But this is even happening at our own University. GW has raised next year’s tuition by 4.2 percent from $62,110 to $64,700, its highest-ever price, as the cost of attendance exceeds $86,500. I will have to take out at least another $5,000 in federal loans next semester to keep attending the University – so much for the $15,000 a year in debt I tried running away from when I rejected UCLA and UC Berkeley. So whenever I complain about school, I remind myself that I might not always be financially able to attend GW.

My family members have had to stretch their dollars further because of the rising prices, making it more difficult for them to contribute to my education – let alone set aside money for future student loan payments when they resume this summer. We have had to budget more and sometimes only partially pay bills and utilities. Even though inflation has eased from a high of 9.1 percent in June 2022 to 6 percent in February, food and goods are still more expensive than they were before the pandemic, eating into workers’ wages. And it doesn’t help when 32 states cut pandemic-related Supplemental Nutrition Assistance Program benefits earlier this month, forcing families like mine to pay more out of pocket for groceries.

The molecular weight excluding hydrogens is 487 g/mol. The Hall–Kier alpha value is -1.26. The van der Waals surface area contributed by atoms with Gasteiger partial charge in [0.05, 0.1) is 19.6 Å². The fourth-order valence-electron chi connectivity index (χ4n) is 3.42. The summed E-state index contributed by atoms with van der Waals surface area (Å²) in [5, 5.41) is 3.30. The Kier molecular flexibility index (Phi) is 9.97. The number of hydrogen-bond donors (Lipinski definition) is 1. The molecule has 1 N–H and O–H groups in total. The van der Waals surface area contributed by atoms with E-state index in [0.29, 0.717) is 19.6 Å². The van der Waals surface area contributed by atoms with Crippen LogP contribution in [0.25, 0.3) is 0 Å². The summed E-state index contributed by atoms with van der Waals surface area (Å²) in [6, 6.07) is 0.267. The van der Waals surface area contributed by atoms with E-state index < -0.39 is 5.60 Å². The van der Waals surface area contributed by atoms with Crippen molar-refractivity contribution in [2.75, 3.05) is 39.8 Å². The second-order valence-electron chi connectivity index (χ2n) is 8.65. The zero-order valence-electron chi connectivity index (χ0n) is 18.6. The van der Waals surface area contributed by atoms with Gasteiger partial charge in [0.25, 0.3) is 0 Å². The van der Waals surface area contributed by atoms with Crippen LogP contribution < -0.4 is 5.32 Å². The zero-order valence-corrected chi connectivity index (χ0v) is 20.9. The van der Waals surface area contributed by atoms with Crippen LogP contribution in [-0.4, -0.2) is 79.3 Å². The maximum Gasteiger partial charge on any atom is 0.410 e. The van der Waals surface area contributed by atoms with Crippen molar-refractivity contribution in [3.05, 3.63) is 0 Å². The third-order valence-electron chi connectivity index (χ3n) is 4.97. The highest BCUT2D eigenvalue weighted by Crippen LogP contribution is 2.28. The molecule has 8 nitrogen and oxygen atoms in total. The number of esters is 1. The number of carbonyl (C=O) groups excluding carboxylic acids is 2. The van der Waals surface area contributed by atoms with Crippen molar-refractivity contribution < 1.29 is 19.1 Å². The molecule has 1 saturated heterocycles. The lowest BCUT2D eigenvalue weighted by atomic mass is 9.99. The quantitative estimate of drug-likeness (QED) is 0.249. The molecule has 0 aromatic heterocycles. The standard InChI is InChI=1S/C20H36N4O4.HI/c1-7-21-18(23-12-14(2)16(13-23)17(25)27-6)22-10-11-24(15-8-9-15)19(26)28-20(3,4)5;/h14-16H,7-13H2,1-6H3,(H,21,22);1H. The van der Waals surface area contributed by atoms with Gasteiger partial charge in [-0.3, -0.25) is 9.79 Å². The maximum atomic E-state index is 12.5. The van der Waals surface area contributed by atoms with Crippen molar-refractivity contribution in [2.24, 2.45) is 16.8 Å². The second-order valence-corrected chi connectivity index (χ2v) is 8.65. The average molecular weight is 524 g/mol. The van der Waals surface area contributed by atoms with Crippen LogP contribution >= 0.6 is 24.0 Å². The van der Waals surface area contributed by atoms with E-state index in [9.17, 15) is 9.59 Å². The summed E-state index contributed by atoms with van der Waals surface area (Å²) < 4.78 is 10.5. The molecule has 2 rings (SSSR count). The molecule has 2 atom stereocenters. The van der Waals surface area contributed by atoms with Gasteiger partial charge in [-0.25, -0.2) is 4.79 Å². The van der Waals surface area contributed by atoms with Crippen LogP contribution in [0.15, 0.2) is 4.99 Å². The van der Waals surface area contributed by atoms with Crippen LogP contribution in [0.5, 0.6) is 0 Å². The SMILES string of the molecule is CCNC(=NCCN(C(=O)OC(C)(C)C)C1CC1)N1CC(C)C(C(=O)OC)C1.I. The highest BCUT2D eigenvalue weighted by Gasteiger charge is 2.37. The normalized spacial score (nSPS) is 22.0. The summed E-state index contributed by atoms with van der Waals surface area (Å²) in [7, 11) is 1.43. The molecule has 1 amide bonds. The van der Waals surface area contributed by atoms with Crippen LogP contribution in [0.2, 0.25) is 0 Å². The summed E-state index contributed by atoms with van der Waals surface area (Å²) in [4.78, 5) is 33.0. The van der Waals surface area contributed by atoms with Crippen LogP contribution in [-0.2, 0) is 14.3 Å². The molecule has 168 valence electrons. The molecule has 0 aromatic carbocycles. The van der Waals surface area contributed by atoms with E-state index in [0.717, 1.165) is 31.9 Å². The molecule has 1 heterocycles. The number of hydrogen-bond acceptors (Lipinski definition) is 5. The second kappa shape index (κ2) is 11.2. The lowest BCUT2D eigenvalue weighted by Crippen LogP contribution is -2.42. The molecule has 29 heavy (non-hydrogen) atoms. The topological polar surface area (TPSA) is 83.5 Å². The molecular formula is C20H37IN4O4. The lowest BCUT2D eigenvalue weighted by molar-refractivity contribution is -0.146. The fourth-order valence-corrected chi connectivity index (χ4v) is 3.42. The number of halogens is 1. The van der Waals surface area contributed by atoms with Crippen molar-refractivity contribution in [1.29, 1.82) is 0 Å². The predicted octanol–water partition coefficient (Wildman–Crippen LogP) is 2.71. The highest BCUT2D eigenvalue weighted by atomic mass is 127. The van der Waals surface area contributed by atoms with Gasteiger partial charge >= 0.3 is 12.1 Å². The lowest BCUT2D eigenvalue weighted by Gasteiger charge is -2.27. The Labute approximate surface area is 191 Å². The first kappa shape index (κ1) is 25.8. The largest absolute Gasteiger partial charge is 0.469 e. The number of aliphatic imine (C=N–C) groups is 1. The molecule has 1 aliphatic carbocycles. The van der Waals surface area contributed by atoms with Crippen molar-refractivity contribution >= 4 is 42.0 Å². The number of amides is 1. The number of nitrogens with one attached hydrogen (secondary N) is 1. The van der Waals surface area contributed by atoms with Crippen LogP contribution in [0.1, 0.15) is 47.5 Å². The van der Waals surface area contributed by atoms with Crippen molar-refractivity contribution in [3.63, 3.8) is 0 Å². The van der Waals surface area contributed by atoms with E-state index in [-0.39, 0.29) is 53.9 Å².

The Supreme Court will likely decide the case concerning Biden’s student debt forgiveness plan in June. If it rules in favor of Biden and forgives $10,000 to $20,000 of debt, borrowers would not have to work so much or so often as right now. Students like me have every moment of their day scheduled between working and studying. While Biden won’t eliminate all debt – and debt forgiveness won’t make inflation go away – his plan will give people the chance to become more financially stable in the future. Instead of keeping up with debt payments, they could be saving for a bigger apartment or a car.

If the Supreme Court rejects Biden’s plan, we will be sentenced to a life of constant debt and financial instability – nothing would change despite the initial promise of forgiven debt. For many low-income students, college has been the way to close the economic inequality gap and make things a little bit fairer. College degrees would enable us to save more money, invest, release some financial stress and even build generational wealth. Now, people are skeptical about whether a college degree is even worth it. With everything becoming more expensive, the middle and working classes need help to keep up financially. If they don’t get that help – if their debt isn’t forgiven – students from lower-income families won’t better their lives when going to college leads them to financial ruin.

Whether the current plan for student debt forgiveness is imperfect or executive overreach, it just needs to happen one way or another. Students and graduates feel suffocated because of their loans, especially in a world where it feels like even breathing is expensive. Student debt relief would be just that – a breath of financial relief.

Andrea Mendoza-Melchor, a freshman majoring in journalism and mass communication, is an opinions writer.